And so he had to accept it. He rose, with a slight sigh, and returned to the examination of his spoils. The fault of this last, crowning breach of faith was not all with the Red-men by any means. But the difficulty would be to have that believed. The world at large,—or such part of it as was deigning to take heed of this struggle against heavy odds, this contest between the prehistoric and the makers of history,—the world at large would not go into the details, if indeed it were ever to hear them. It would know just this, that a band of Indians, terrible in the very smallness of their numbers, were meeting the oncoming line of civilization from the East with that of the savagery of the West, as a prairie fire is met and checked in its advance by another fire kindled and set on to stop it. It would know that the blood of the masters of the land was being spilled upon the thirsty, unreclaimed ground by those who were, in right and justice, for the welfare of humanity, masters no more. It would know that the voice which should have been that of authority and command was often turned to helpless complaint or shrieks for mercy. And it[Pg 304] would not stop for the causes of these things; it could not be expected to. It would know that a man had come who had promised peace, confidently promised it in the event of certain other promises being fulfilled, and that he had failed of his purpose. The world would say that Crook had held in his grasp the Apaches and the future peace of an empire as large as that of Great Britain and Ireland, France and Germany in one, and that he had let it slip through nerveless fingers. It was signal failure.
She looked down at the curled toe of her moccasin with a certain air of repentance, and answered his question as to what she meant to do with it by explaining that she meant to keep it for a pet.
"You don't say!" she mocked. "You want the earth and some sun and moon and stars, don't you, though? Well, then, Bill told him about a week afterward. And he told him because Stone had another hold on him (it ain't any of your business what that was, I reckon), and bullied it out of him (Bill ain't got any more backbone than a rattler), and promised to lend him money to set up for hisself on the Circle K Ranch. Want to know anything else?" she sneered. When the storm had fairly passed, they found Felipa's gray lodged in the root of a tree some distance down the creek; in no way hurt, oddly enough, but trembling and badly frightened. The saddle, even, was uninjured, though the pigskin was water-soaked and slippery.
The one man at bay whirled round twice, with a bullet in his heart and an arrow through his neck. "Now!" he made one fierce effort to cry, as he staggered again and dropped on his face, to be trampled under forty feet.
But when he was away from Felipa and her blighting matter of fact, the pathos of it came uppermost again. Troubles seemed to thicken around him. His voluntary Coventry was making him sensitive. He had thought that his wife was at least giving him the best of her cool nature. Cool! There was no [Pg 152]coldness in that strained white face, as she read the letter. The control she had over herself! It was admirable. He thought that most women would have fainted, or have grown hysterical, or have made a scene of some sort. Then he recalled the stoicism of the Apache—and was back at her birth again. "Sometimes it's the Gila Valley, and sometimes it's rum," said Landor. "It's rum with a good many."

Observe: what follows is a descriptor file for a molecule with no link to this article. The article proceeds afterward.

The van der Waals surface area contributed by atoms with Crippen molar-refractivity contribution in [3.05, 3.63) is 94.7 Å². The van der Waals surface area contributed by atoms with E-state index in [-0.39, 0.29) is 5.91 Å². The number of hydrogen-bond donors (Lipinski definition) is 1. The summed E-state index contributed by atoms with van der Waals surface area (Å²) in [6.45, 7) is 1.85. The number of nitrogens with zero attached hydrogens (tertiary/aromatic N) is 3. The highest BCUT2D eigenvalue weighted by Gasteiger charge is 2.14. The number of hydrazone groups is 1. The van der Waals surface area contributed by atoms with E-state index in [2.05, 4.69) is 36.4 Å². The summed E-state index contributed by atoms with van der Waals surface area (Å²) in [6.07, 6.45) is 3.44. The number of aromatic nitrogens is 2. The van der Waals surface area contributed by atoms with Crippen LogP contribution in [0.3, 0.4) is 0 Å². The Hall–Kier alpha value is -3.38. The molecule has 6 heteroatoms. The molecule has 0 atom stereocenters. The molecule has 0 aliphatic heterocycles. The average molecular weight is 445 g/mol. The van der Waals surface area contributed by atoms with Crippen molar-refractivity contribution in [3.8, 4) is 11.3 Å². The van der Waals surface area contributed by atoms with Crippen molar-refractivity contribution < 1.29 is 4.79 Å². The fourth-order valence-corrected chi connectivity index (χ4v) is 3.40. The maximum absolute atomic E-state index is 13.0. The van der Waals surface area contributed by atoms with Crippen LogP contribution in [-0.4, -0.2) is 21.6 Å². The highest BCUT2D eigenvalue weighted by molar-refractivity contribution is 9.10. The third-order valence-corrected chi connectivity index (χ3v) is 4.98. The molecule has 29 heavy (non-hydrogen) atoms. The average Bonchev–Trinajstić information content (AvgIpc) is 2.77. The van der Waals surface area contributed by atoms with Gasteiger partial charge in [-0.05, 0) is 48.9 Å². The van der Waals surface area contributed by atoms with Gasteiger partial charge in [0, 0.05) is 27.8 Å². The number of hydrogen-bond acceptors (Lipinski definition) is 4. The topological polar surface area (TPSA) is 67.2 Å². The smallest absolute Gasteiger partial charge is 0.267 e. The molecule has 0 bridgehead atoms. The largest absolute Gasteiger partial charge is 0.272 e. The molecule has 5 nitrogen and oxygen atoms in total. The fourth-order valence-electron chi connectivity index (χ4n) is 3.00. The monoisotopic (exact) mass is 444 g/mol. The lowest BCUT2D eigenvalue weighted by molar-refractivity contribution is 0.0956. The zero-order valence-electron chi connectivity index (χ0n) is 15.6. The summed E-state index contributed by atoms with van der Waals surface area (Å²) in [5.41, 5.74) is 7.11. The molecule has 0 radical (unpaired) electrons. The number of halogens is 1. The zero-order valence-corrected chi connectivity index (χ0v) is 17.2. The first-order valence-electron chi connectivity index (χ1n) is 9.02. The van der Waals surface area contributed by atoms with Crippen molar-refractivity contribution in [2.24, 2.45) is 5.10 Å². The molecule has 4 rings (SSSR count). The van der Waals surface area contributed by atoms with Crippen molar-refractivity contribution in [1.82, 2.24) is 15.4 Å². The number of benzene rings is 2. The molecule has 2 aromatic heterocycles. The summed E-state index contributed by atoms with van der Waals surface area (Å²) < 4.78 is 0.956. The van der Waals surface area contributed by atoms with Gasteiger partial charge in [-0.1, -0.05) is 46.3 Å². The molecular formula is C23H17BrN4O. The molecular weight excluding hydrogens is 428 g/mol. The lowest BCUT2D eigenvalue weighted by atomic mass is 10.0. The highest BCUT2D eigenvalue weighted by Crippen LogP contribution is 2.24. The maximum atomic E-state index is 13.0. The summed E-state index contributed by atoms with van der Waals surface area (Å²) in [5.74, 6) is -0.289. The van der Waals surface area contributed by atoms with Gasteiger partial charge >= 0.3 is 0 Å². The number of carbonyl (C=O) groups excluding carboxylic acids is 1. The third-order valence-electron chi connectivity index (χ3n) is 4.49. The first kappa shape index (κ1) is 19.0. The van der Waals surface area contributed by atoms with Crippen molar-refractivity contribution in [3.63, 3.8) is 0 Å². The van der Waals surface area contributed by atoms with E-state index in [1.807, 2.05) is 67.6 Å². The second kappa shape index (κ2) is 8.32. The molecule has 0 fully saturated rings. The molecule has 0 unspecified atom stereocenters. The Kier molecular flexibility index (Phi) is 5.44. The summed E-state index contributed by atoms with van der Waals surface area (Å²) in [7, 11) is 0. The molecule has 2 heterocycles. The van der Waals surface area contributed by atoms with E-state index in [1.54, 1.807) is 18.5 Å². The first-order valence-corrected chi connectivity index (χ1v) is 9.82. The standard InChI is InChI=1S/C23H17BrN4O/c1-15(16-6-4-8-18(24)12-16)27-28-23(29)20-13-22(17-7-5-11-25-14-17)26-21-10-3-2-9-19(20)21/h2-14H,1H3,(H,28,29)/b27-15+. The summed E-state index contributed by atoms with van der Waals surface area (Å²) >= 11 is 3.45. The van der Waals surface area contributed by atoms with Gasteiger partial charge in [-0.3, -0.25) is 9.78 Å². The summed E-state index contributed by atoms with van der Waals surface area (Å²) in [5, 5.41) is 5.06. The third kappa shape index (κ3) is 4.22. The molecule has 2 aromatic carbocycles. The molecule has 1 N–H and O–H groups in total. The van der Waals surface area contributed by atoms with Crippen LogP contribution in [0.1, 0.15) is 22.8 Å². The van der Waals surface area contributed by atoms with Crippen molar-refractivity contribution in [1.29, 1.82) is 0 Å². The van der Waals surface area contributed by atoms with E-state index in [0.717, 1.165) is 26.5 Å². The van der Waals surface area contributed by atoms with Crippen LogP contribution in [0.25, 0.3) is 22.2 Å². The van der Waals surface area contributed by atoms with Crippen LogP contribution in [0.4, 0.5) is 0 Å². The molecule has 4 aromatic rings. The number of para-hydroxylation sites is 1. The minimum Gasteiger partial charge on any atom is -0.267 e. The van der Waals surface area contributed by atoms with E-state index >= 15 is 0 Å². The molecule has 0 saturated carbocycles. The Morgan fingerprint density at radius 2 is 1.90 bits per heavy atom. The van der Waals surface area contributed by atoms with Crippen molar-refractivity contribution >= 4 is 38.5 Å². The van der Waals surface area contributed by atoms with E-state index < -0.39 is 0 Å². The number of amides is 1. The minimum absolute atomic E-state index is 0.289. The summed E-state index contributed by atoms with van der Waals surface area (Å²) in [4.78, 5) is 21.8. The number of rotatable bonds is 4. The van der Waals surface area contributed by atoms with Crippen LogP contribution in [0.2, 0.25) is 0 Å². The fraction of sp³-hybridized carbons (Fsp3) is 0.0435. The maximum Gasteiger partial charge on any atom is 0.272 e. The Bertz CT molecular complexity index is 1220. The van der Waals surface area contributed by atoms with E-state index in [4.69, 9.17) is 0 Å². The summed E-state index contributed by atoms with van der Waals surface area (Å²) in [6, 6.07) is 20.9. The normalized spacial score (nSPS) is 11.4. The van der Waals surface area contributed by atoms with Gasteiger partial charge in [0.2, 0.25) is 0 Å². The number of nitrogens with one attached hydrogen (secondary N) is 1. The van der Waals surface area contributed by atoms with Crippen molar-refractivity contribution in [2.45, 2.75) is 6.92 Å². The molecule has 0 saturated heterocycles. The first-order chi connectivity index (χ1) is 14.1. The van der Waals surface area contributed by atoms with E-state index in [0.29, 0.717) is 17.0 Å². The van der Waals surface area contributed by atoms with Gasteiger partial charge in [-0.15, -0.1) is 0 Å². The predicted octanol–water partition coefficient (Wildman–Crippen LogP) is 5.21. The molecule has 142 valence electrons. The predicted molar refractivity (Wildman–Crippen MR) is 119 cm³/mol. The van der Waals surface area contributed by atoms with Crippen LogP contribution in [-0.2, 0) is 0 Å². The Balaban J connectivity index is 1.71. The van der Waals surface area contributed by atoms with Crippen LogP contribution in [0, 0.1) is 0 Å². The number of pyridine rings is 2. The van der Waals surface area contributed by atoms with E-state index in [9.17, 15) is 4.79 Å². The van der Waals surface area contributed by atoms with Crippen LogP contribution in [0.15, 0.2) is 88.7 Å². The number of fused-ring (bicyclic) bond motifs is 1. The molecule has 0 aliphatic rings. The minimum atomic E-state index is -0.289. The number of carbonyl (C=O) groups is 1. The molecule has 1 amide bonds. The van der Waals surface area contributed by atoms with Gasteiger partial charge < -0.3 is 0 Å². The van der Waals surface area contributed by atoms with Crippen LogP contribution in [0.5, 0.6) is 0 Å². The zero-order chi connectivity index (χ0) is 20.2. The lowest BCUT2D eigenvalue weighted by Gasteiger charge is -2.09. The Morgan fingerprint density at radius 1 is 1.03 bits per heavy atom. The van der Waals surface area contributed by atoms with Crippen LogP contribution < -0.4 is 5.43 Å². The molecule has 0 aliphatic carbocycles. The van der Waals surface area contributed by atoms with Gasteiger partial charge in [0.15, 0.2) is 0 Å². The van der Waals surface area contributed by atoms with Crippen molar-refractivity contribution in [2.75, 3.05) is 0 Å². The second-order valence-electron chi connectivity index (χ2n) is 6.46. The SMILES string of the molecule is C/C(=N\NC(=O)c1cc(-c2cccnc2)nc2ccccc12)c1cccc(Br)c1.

Landor jumped up from his chair. "Felipa!" he cried. At first he was more shocked and sorry for her than angry with Brewster.
Thereafter some of the troops sat down at the water-holes along the border to watch, and to write back pathetic requests for all the delicacies supplied by the commissariat, from anchovy paste and caviare to tinned mushrooms and cove oysters. A man may live upon bacon and beans and camp bread, or upon even less, when his duty to his country demands, but it is not in the Articles of War that he should continue to do so any longer than lack of transportation compels.
There was trouble at the San Carlos Agency, which was in no wise unusual in itself, but was upon this occasion more than ever discouraging. There had been a prospect of lasting peace, the noble Red-man was settling down in his filthy rancheria to become a good citizen, because he was tagged with little metal numbers, and was watched unceasingly, and forbidden the manufacture of tizwin, or the raising of the dead with dances, and was told that an appreciative government was prepared to help him if he would only help himself.
A half dozen cow-boys came riding over from the camp of the outfit to relieve those on duty. Cairness was worn out with close on eighteen hours in the saddle, tearing and darting over the hills and ravines, quick as the shadow from some buzzard high in the sky, scrambling over rocks, cutting, wheeling, chasing after fleet-footed, scrawny cattle. He went back to camp, and without so much as washing the caked dust and sweat from his face, rolled himself in a blanket and slept.